Blackout On the Horizon?

The Vikings are sounding the Ron Burgundy alert horn and proclaiming "Vikings fans. Assemble!" For the first time in a decade, the team is facing the very real prospect of having a home game -- much less the season opener -- blacked out on local TV.

It has become something of a running joke among media members in the press box at Vikings games when the attendance numbers have been announced that proclaim "this is the (fill in the number) consecutive sellout at the Metrodome!"

At times it has seemed impossible. In the regular-season finale against the Rams last year, the team hit 95 in a row, despite about 10,000 fans being disguised as empty seats. In the preseason opener against the Rams this year, that number appeared to be closer to 15,000, yet the sellout hit No. 96.

Will it hit 97 on the regular-season opener vs. the Falcons? That is a question that may have to be put on hold for now.

The Vikings are going to launch a media blitz today on TV and radio announcing that the streak is in jeopardy. Ten years ago, sellouts became an issue, since four of the Vikings' eight home games that year were subject to a local TV blackout that forced many fans to go outside the 75-mile blackout radius. But, with the advent of NFL Ticket and satellite feeds able to be picked up by area sports bars, much has changed in the decade since. People don't have to feel as compelled to buy tickets in order to see the game, even though DirectTV packages and NFL Ticket subscribers within the blackout zone won't be able to see the game either.

As of Tuesday, there were just a little less than 6,000 tickets remaining for the regular-season opener. If those tickets aren't sold, the Vikings would have their first blackout since the final game of the 1997 season. What changed from 1997 to 1998? The Vikings drafted Randy Moss and new owner Red McCombs canvassed the state in a whirlwind tour that was reminiscent of a political candidate – selling the team to outstate fans and generating some excitement around the franchise.

Within two years, there was a long waiting list for season tickets. Clearly that list has been exhausted and fans that once were clamoring for Vikings football have turned back their season tickets. Perhaps a reaction to the trading of Moss and Daunte Culpepper – viewed as the faces of the franchise – or even more difficult economic times brought on by massive price hikes in gasoline and other consumer items, fans don't seem to have the same level of desire to buy season tickets.

The handwriting for this was on the wall some time ago. For the last couple of years, if fans wanted to buy single-game tickets for the hottest home games – the Packers and Bears – they were forced to buy a preseason ticket for each of the regular-season tickets purchased. Some cried foul, but most accepted it as part of business.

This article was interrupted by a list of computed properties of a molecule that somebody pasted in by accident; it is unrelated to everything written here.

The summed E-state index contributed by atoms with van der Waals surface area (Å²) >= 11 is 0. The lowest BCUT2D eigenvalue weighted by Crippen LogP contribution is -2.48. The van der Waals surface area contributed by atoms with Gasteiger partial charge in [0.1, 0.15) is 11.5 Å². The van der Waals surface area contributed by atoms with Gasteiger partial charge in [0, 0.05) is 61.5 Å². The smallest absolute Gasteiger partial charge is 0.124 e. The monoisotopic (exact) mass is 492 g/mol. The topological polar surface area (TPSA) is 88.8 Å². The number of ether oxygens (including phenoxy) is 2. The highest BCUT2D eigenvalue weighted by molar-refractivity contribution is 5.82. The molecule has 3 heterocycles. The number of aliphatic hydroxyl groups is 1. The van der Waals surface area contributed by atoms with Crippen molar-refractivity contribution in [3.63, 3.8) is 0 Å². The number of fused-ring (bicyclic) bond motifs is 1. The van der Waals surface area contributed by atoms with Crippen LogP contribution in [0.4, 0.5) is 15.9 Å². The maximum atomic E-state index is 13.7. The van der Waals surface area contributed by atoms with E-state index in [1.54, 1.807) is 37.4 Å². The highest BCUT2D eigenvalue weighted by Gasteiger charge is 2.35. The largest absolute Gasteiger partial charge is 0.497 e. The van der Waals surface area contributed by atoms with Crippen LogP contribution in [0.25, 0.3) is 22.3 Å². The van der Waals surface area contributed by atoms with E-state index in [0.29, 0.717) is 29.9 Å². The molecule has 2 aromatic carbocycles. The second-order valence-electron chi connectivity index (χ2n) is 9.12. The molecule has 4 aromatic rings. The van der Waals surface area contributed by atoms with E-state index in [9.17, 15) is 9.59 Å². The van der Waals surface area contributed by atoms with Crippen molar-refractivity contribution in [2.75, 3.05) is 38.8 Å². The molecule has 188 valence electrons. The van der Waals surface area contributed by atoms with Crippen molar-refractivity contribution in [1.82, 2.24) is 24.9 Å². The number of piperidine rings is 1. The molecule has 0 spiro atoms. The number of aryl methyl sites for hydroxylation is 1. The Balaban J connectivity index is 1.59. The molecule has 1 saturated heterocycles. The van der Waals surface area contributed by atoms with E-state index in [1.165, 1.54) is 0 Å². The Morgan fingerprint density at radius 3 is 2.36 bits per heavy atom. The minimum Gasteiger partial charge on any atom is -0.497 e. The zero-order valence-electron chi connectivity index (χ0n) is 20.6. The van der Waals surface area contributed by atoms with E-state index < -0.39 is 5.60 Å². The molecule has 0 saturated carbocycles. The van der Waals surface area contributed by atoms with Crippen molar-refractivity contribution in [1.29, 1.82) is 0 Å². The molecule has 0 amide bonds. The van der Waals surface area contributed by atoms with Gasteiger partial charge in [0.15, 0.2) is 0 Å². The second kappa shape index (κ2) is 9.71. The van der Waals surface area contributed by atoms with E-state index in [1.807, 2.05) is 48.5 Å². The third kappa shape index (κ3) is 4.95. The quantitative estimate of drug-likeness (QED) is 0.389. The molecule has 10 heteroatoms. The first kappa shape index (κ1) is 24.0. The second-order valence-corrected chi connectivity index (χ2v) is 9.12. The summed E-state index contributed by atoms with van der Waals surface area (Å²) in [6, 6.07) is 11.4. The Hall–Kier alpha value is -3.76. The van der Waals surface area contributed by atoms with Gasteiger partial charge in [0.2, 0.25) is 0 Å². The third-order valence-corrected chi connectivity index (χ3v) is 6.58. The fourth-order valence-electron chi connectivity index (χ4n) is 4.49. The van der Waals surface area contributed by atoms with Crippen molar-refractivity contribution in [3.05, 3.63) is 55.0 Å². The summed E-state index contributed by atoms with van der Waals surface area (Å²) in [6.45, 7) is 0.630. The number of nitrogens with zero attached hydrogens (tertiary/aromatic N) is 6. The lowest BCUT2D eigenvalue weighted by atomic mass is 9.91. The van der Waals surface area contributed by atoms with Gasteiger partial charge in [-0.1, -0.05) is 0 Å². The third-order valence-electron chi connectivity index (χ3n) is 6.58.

Blackouts or potential blackouts are nothing new to Vikings fans. Even when the team was dominant during the 1970s, blackouts were a way of life. The Pillsbury Company (General Mills) created a fund to buy up remaining tickets for several games, but that pot expired in the mid-1990s and blackouts were no longer saved by the "white knights" of the business world. Occasionally, if the number of unsold tickets was a minimal number, the network in charge of carrying the game would purchase the remaining tickets, but that too has become a revenue source that likely won't come to the rescue.

It has been 10 years since a Vikings game hasn't been telecast locally. Will the streak come to an end this year? The season opener for most sports usually ends in a sellout. The Twins do it. The Wild do it. Even the Timberwolves do it. If the fans can get energized around the team, enough of them will buy the remaining tickets to get the streak to 97. But that won't end the problem. It will just delay it.

* There remain lingering questions on the Vikings offensive line as to who will be the starters – even at this late date in the preseason. Anthony Herrera recently supplanted Artis Hicks on the practice field as the No. 1 right guard and Ryan Cook and Marcus Johnson are still competing for the right tackle spot. Unlike the defensive line, when a player becomes an O-line starter, barring injury there is little to no movement or rotation of the lineup. Brad Childress said Tuesday that both spots remain up for grabs and that regular-season starters for neither position have been determined yet.
* Bobby Wade is still nursing an ankle injury and is questionable to play against the Cowboys. Mike Doss remains sidelined with a calf injury. Tank Williams missed practice again Tuesday for an unknown reason and is also a question mark for Thursday.
* There continues to be chatter that the Vikings might be looking at trading Mewelde Moore, whose role in the running game clearly was altered with the drafting of Adrian Peterson.
* Tyler Thigpen told a South Carolina newspaper reporter that covered his college career that the Vikings are going to allocate him to the practice squad.
* Among the Falcons' final cuts in the first batch of releases was former Vikings WR Ben Nelson.
* Former Vikings wide receiver Chris Jones was released by the Seahawks Tuesday.

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